Retro meets rustic in a funky Los Angleles landscape
Artist Kenny Scharf's hilltop garden is no Monet masterpiece. It is more like a Georgia O'Keeffe -- rocks and concrete pavers set among colorful succulents and exotic cactuses that look like stones and desiccated brains. At one end of this primitive landscape, two sun-bleached imitation-Saarinen dinette chairs stand in a bed of gravel sprinkled with colored glass, beckoning visitors to sit and contemplate the 1988 Scharf bronze "Space Travel."Skip to next paragraph
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The juxtaposition of "Jetsons"-style furniture and statuary in a "Flintstones" setting is particularly apt for Mr. Scharf. The 50-year-old painter and sculptor first shot to fame in the New York City street art scene of the 1980s with paintings that incorporated his favorite characters from those Hanna-Barbera cartoons.
"Barberadise," Scharf's first Los Angeles-area show in four years, will continue this exploration of prehistoric and futuristic forms. It opened Sunday and runs through Oct. 31.
In many ways, Scharf's backyard is an ongoing art installation that incorporates found objects, salvaged plants, and hand-painted planters perched on tree stumps. A casual observer might find that it looks rustic bordering on ramshackle. But the artist considers it a sculpture garden for his work, which includes the bronze water feature "Fountain of Life" and a stack of giant fiberglass "Madglad" teacups with grinning and snarling faces.
"When I found out it was Kenny's own work, that made it even better," he says, adding that he loves living next door to a place that celebrates art and witnessing "the crazy funky wonderful thing that Kenny does with everything he touches."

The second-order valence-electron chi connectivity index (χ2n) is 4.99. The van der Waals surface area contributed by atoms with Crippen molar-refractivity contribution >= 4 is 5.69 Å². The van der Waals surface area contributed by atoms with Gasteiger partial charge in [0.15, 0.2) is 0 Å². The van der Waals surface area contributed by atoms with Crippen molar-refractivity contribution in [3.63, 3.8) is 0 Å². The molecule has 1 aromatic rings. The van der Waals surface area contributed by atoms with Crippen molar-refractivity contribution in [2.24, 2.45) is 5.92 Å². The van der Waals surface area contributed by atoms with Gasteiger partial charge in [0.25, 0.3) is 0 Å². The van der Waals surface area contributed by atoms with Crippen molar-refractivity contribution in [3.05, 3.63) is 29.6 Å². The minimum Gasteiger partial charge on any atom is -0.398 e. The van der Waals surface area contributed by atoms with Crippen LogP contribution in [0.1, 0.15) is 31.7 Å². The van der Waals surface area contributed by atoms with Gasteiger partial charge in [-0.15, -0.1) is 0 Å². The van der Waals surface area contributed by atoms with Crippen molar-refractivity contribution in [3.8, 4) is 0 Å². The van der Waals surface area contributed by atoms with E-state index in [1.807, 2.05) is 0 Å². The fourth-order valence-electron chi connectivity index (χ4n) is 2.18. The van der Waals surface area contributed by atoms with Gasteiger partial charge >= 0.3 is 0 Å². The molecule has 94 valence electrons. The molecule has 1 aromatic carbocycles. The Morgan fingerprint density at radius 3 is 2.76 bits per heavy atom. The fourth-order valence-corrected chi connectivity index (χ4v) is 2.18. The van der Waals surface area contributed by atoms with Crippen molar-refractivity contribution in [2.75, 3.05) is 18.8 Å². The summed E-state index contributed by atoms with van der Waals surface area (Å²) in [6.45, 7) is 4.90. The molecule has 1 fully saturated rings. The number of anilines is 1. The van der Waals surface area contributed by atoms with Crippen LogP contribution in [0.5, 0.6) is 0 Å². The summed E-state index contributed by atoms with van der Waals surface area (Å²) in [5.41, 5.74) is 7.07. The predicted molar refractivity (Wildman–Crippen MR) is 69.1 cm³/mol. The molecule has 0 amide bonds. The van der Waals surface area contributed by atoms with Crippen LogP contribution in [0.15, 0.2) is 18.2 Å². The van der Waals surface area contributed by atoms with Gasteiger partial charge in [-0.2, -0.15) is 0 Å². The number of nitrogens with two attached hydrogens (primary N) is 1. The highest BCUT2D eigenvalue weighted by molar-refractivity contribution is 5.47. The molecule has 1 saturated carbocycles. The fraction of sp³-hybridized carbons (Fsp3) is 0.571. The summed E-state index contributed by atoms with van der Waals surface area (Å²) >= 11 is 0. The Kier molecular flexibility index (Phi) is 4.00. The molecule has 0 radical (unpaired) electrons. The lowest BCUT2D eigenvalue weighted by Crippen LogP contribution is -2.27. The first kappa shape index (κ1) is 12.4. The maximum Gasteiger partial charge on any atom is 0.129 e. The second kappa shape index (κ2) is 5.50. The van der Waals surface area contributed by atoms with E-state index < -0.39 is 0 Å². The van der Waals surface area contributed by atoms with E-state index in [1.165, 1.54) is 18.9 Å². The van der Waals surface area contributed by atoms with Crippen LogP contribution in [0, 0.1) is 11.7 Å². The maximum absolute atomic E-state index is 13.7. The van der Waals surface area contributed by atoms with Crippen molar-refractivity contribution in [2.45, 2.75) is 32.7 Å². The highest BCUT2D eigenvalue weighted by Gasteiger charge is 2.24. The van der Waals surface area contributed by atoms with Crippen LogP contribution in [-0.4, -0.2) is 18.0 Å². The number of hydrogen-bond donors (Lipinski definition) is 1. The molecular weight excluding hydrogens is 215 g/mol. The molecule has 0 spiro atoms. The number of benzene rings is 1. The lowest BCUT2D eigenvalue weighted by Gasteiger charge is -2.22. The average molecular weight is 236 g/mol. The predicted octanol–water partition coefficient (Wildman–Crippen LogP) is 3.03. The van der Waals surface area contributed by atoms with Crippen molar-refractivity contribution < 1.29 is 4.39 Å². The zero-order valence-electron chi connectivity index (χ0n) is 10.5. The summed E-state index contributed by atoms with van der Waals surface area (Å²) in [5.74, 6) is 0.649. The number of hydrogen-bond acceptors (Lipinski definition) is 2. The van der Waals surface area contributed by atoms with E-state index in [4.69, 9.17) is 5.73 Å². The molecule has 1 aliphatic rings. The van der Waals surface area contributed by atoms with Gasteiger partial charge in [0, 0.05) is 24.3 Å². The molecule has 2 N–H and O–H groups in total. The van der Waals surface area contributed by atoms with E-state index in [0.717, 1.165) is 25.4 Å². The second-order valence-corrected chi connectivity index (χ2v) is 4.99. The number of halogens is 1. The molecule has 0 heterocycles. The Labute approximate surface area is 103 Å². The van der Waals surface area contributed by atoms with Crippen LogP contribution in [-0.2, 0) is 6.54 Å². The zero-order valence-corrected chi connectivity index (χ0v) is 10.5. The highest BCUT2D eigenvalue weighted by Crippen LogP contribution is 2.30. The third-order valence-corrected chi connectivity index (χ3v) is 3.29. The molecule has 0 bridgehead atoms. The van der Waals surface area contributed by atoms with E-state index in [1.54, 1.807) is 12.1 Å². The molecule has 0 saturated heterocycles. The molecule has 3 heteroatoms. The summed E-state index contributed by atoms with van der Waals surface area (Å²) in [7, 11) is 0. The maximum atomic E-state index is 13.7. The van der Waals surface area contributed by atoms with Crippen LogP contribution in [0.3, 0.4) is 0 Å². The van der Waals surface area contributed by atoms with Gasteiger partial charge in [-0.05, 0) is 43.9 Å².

Scharf says his low-water, minimal-maintenance planting scheme is a creative response to environmental concerns and his own itinerant lifestyle.
"I disconnected my sprinkler system years ago," he says. "I'm against lawns in Los Angeles. I think they're a waste of water. The whole idea of xeriscaping is that it can be left alone. This can pretty much survive on rainwater. As far as water-shortage doomsdays go, it will always be pretty up here."
He replaced his lawn with gravel and created beds of golden barrel cactus, opuntia, organpipe cactus, and succulents such as aeonium, echeveria, and blue senecio. These plants, which he often grows from clippings or rescues from garbage bins, are more beautiful than garden-variety flowers, he says.
"A cactus often grows in a weird way that is individual and gives it personality," Scharf says. "They do whatever they have to do to adapt and survive. Visually, they remind me of coral and the other-worldliness of undersea life."
Scharf had purchased the property 10 years ago. The original owners, founders of the nearby Rolling Greens nursery, landscaped with a variety of drought-tolerant plants along with flowering agapanthus, hibiscus, ficus, and a Brazilian floss silk tree. The front and side yards had gigantic stands of cactuses nearly half a century old, and the garden beds were decorated with rusty farm equipment and gold miners' gear.